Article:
laughingLaughter is in the heart of a child.
(Gwere 'Jonah' dedication, Uganda)
Over 99% of the Gwere people (Bagwere) live in small villages on their traditional tribal lands in eastern Uganda. The Bagwere have been disadvantaged throughout much of their recent history, leaving the group with a poor economy, a weak educational system, and a weak church filled with nominal Christians. Providing them with a writing system will improve their education, and thereby their economic opportunities. Providing them with a New Testament in their own language will enable them to correctly understand God’s truth, build themselves up in the faith and evangelise their own people. 


Find out more about the Gwere people:

  1. About the Gwere - General information about the Gwere people.
  2. Gwere Language Project - Meet the Gwere translation team.
  3. Pray- Support the Gwere people through prayer.
  4. Uganda info - General Country information.


Gwere translation progress

The Gwere translation project has finished translating 100% of the New Testament.

Gwere online Dictionary now available


In August 2012, the Lugwere dictionary became available online. The online dictionary comes complete with alphabetic and semantic meaning based search facilities. The dictionary allows downloading of PDF versions of the print dictionary and offline installers to enable stand alone dictionary use.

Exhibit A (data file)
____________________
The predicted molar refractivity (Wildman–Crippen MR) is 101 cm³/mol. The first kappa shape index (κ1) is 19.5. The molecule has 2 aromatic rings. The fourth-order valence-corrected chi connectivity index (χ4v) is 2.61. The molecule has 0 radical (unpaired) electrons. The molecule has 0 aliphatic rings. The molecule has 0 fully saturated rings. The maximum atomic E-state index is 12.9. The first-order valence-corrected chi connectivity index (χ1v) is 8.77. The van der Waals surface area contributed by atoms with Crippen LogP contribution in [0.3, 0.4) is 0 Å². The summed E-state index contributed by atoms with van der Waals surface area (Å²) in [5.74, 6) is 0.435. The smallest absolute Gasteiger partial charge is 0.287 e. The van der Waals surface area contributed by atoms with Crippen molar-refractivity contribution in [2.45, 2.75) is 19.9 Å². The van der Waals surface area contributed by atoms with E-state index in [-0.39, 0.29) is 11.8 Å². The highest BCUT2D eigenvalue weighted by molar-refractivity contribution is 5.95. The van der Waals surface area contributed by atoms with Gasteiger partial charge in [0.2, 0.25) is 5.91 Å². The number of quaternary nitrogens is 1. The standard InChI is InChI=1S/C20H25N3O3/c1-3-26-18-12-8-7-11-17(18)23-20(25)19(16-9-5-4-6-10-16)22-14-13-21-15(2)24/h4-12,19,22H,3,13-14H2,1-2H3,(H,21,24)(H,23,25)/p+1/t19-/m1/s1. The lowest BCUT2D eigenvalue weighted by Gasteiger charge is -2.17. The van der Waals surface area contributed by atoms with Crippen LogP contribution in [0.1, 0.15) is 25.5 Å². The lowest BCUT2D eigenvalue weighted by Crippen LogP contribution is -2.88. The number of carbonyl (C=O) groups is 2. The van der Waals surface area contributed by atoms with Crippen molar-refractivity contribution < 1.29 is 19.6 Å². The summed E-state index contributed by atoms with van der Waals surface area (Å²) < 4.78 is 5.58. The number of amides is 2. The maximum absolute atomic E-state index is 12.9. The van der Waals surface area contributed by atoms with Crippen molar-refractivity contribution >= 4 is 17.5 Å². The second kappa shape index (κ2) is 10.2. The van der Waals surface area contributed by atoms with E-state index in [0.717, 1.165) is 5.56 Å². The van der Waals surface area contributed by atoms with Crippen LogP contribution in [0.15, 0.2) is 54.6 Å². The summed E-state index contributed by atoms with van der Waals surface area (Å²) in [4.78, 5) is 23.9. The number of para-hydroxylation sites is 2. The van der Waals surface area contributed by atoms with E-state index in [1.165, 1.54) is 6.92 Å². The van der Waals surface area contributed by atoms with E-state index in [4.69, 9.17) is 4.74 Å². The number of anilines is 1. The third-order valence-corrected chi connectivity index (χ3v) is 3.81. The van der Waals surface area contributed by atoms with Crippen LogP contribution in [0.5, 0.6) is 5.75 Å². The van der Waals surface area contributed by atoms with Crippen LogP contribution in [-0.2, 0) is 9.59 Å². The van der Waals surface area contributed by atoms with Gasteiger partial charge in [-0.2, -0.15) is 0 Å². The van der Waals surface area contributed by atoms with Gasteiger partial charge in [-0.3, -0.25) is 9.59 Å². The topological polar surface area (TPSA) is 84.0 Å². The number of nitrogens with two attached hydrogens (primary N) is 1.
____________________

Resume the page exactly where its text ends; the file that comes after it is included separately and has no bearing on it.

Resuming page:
Link to Gwere Dictionary

Thank you for praying for the ongoing work of the translation teams in Uganda.

Feb 5, 2018

Gwere New Testament launched in Uganda

Written by Kathryn A.

"Budaka is on fire!" is how one man described the town's excitement the day before 20,000 people gathered to celebrate God's Word coming to the Gwere people. The festive event included singing choirs, a marching band, Scripture readings, and even the JESUS film, translated into Gwere. The guest of honour, Uganda's President Museveni, had several duties that day...

Nov 16, 2006

His Undying Dream

Written by Administrator

The stuggle to get the Word of God in your own language is not easy. Find out how one man's perseverance paid off.

In English, when we want to downplay the role of a person doing a particular action, we use a passive construction. For example, ‘They are calling your name' becomes ‘Your name is being called' in a passive construction. In the Gwere language of Uganda, there is but one simple passive construction, but this construction brings about problems in Bible translation. Read more...
Oct 19, 2006

Translator Embraces Technology

Written by Administrator
Sam M
The sign of a wise man is his willingness to ask questions and try something new. Sam, the translator for the Gwere project is such a wise man. As the Swahili proverb says, "He who does not ask questions has nothing to learn." Read more...
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